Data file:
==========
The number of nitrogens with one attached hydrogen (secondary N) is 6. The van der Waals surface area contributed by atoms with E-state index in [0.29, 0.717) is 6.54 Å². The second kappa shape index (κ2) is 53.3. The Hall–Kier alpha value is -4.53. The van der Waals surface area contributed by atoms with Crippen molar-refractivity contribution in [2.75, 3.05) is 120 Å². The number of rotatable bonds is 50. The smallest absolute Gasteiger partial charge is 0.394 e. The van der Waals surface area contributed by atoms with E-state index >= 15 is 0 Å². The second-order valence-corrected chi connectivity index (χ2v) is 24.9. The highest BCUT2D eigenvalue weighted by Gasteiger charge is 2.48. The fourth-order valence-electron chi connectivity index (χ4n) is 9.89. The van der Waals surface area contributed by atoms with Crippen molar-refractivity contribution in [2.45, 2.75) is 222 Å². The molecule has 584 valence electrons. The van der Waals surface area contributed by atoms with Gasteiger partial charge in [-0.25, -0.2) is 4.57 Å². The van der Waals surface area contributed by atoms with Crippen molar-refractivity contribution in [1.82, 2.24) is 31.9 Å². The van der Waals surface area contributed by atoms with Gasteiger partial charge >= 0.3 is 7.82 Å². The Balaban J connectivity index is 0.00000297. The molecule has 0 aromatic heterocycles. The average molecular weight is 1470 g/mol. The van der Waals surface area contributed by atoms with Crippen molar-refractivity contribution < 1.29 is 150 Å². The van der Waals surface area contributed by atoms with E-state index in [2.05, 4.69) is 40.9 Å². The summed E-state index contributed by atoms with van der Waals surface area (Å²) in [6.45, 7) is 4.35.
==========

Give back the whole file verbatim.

The number of nitrogens with one attached hydrogen (secondary N) is 6. The van der Waals surface area contributed by atoms with E-state index in [0.29, 0.717) is 6.54 Å². The second kappa shape index (κ2) is 53.3. The Hall–Kier alpha value is -4.53. The van der Waals surface area contributed by atoms with Crippen molar-refractivity contribution in [2.75, 3.05) is 120 Å². The number of rotatable bonds is 50. The smallest absolute Gasteiger partial charge is 0.394 e. The van der Waals surface area contributed by atoms with E-state index >= 15 is 0 Å². The second-order valence-corrected chi connectivity index (χ2v) is 24.9. The highest BCUT2D eigenvalue weighted by Gasteiger charge is 2.48. The fourth-order valence-electron chi connectivity index (χ4n) is 9.89. The van der Waals surface area contributed by atoms with Crippen molar-refractivity contribution in [2.45, 2.75) is 222 Å². The molecule has 584 valence electrons. The van der Waals surface area contributed by atoms with Gasteiger partial charge in [-0.25, -0.2) is 4.57 Å². The van der Waals surface area contributed by atoms with Crippen molar-refractivity contribution in [1.82, 2.24) is 31.9 Å². The van der Waals surface area contributed by atoms with Gasteiger partial charge >= 0.3 is 7.82 Å². The Balaban J connectivity index is 0.00000297. The molecule has 0 aromatic heterocycles. The average molecular weight is 1470 g/mol. The van der Waals surface area contributed by atoms with Crippen molar-refractivity contribution < 1.29 is 150 Å². The van der Waals surface area contributed by atoms with E-state index in [2.05, 4.69) is 40.9 Å². The summed E-state index contributed by atoms with van der Waals surface area (Å²) in [6.45, 7) is 4.35.